The tightening noose of federal smog and safety laws would have spelled eventual doom for cars like the Scorpione, but Fiat’s acquisition of Abarth spiked the project before it could gather much momentum at all. A final effort to market the car as a Lombardi came to naught when Francis Lombardi’s benefactor, a Cypriot with a shady reputation, was run down, a victim of vehicular homicide.
Which brings us full circle, with Lombardi holding a chassis Fiat didn’t want. More’s the pity and more’s the reason to sample the Scorpione SS once more.
Climb in and assume the semi-reclining position. Find the pedals skewed to the right, clearing the wheel well that intrudes on the left. Note that the instruments, with large tach and speedo, are on a central pod, with no instruments directly in front of the driver. There isn’t room. The steering wheel, at arms length, is inches away from the windshield. The gearshift is straight from the Fiat 850, though maybe slightly shorter, but just as effective. Which is to say that it feels bad, mushy and without the crispness of a gearbox-mounted shifter, but it works well, never losing a shift. Acceleration is brisk and cornering is precise and it’s everything a small sports car should be. If compromise exists, it’s not in performance but in comfort.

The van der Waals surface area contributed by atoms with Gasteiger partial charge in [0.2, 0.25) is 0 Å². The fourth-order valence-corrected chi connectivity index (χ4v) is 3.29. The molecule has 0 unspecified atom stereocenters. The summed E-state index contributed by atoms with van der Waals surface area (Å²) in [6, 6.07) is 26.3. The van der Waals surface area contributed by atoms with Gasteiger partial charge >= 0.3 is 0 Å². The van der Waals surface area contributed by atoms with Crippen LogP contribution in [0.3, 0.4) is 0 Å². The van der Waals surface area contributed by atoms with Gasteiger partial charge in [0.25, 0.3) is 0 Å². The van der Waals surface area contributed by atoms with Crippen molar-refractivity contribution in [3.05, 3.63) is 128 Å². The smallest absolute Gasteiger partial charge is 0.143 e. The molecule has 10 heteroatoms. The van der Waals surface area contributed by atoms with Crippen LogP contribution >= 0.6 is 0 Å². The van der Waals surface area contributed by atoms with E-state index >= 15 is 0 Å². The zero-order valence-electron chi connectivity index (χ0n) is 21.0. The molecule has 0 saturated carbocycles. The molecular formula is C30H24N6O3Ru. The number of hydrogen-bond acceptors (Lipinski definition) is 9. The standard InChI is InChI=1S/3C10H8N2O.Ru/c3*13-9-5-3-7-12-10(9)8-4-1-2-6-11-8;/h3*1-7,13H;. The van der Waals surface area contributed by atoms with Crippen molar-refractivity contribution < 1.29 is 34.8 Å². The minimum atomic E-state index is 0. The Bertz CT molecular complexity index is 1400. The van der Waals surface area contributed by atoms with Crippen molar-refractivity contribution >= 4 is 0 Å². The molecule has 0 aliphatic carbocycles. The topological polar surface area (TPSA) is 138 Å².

Researchers tell us the tall people have the best jobs, make the most money, and get more respect than those of us of normal height. All that may be true. But one thing their height won’t get them is into an Abarth Scorpione SS. And considering what a neat little car it is, that’s almost revenge for the rest of us.
It says something about that author that if I had a large garage with room for a lot of cars, this one be in one of the spots.How about you?